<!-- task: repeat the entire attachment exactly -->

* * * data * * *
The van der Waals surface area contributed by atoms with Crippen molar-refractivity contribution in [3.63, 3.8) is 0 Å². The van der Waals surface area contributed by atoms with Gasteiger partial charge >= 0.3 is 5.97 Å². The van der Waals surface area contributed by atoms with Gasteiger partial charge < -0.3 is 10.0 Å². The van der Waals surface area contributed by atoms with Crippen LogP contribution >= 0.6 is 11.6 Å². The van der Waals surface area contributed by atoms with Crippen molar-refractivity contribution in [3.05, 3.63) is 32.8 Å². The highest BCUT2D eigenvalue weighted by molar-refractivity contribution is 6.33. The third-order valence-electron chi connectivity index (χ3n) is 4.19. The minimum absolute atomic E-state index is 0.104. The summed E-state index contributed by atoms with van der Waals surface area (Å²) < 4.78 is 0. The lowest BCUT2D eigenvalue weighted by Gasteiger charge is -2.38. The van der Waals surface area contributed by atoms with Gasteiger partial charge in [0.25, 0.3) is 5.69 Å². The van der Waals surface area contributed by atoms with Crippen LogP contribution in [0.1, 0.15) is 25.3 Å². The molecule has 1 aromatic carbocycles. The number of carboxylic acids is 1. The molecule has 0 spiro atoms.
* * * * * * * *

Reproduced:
The van der Waals surface area contributed by atoms with Crippen molar-refractivity contribution in [3.63, 3.8) is 0 Å². The van der Waals surface area contributed by atoms with Gasteiger partial charge >= 0.3 is 5.97 Å². The van der Waals surface area contributed by atoms with Gasteiger partial charge < -0.3 is 10.0 Å². The van der Waals surface area contributed by atoms with Crippen LogP contribution >= 0.6 is 11.6 Å². The van der Waals surface area contributed by atoms with Crippen molar-refractivity contribution in [3.05, 3.63) is 32.8 Å². The highest BCUT2D eigenvalue weighted by molar-refractivity contribution is 6.33. The third-order valence-electron chi connectivity index (χ3n) is 4.19. The minimum absolute atomic E-state index is 0.104. The summed E-state index contributed by atoms with van der Waals surface area (Å²) < 4.78 is 0. The lowest BCUT2D eigenvalue weighted by Gasteiger charge is -2.38. The van der Waals surface area contributed by atoms with Gasteiger partial charge in [0.25, 0.3) is 5.69 Å². The van der Waals surface area contributed by atoms with Crippen LogP contribution in [0.1, 0.15) is 25.3 Å². The molecule has 1 aromatic carbocycles. The number of carboxylic acids is 1. The molecule has 0 spiro atoms.